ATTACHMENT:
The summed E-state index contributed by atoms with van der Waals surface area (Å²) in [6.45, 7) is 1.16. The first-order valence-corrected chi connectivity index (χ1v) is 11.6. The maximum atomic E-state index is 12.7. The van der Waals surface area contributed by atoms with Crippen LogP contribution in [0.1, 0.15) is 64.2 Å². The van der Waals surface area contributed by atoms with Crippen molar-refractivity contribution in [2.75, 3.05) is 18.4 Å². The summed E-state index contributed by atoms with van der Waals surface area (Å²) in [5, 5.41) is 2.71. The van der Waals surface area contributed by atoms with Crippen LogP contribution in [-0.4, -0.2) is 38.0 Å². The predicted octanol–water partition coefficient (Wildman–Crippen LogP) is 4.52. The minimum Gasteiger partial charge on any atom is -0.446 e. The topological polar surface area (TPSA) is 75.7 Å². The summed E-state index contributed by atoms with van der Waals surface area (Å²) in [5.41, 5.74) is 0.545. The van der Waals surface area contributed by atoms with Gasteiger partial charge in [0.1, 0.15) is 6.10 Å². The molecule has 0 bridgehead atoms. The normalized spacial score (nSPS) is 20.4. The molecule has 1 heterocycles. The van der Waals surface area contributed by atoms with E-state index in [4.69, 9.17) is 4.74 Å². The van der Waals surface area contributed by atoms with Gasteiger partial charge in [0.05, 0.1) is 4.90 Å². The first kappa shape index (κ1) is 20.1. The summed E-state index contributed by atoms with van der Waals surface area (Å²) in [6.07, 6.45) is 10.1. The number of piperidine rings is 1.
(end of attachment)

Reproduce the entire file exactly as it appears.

The summed E-state index contributed by atoms with van der Waals surface area (Å²) in [6.45, 7) is 1.16. The first-order valence-corrected chi connectivity index (χ1v) is 11.6. The maximum atomic E-state index is 12.7. The van der Waals surface area contributed by atoms with Crippen LogP contribution in [0.1, 0.15) is 64.2 Å². The van der Waals surface area contributed by atoms with Crippen molar-refractivity contribution in [2.75, 3.05) is 18.4 Å². The summed E-state index contributed by atoms with van der Waals surface area (Å²) in [5, 5.41) is 2.71. The van der Waals surface area contributed by atoms with Crippen LogP contribution in [-0.4, -0.2) is 38.0 Å². The predicted octanol–water partition coefficient (Wildman–Crippen LogP) is 4.52. The minimum Gasteiger partial charge on any atom is -0.446 e. The topological polar surface area (TPSA) is 75.7 Å². The summed E-state index contributed by atoms with van der Waals surface area (Å²) in [5.41, 5.74) is 0.545. The van der Waals surface area contributed by atoms with Gasteiger partial charge in [0.1, 0.15) is 6.10 Å². The molecule has 0 bridgehead atoms. The normalized spacial score (nSPS) is 20.4. The molecule has 1 heterocycles. The van der Waals surface area contributed by atoms with E-state index in [4.69, 9.17) is 4.74 Å². The van der Waals surface area contributed by atoms with Gasteiger partial charge in [0.05, 0.1) is 4.90 Å². The first kappa shape index (κ1) is 20.1. The summed E-state index contributed by atoms with van der Waals surface area (Å²) in [6.07, 6.45) is 10.1. The number of piperidine rings is 1.